Our (four) long time readers will know of my passion for Spanish language acts. Without wishing to be overtly generalistic, there is often something about the sound of my favourite Spanish acts like Autoescuela and The Yellow Melodies, that manage to take the coolest elements of the twee-pop aesthetic and then use it to augment all manner of jangly indie-pop strains.
Unfortunately, I always feel I cannot indulge in the above sound on a persistent basis. They need to be that ‘sweet treat’ that is enjoyed occasionally, rather than on the sort of frequent basis that might invite musical diabetes.
Thankfully, acts from other ‘spanish language’ countries, such as Mexico’s Nobel Trovador and Useless Youth, have recently taken all the jangly beauty described above and flexed their own bit of latin American muscle through the aesthetic, to take the edge off the sense of saccharine.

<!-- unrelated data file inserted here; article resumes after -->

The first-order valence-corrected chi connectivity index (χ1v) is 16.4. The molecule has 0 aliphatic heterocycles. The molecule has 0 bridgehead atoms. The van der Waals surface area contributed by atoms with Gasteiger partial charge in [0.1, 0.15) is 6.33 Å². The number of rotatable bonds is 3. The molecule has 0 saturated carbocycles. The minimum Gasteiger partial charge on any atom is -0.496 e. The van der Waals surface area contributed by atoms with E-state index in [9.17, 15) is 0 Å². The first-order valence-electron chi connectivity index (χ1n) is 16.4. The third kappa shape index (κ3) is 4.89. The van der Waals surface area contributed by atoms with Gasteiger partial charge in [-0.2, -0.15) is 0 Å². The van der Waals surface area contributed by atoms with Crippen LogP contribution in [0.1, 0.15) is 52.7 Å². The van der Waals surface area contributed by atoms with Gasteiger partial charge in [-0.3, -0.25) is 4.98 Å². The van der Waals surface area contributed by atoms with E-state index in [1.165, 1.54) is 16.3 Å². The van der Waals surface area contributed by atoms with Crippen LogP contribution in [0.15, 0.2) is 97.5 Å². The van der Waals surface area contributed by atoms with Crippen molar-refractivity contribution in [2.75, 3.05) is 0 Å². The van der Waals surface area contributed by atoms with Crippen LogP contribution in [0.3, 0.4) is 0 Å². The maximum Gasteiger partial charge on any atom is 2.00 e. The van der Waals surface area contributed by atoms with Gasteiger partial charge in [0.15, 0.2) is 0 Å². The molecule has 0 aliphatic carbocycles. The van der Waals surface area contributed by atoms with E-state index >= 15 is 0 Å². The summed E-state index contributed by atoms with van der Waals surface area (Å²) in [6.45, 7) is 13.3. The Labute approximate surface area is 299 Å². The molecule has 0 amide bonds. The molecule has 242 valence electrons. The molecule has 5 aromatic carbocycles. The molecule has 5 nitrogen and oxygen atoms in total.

My latest (and potentially the greatest) Mexican find, is Capo Cannonierre. This act and their debut album, provide chiming melodies galore and appreciate the fact that the best way to present them is to let them resound with the sort of distant, dreamy production, that enables each note to drift into the atmosphere with an elongated presence, rather than immediately disappear.
Capo Cannonierre also know how to accentuate such beauty. This is undertaken by adding the darkened bass lines of the RGV sound and the sort of subtle, frequent reverb, that imbues the slightest sense of contrasting grit and grumble to the pervading sweet.
Lyrically I cannot undertsand a word being said…and it really does not matter.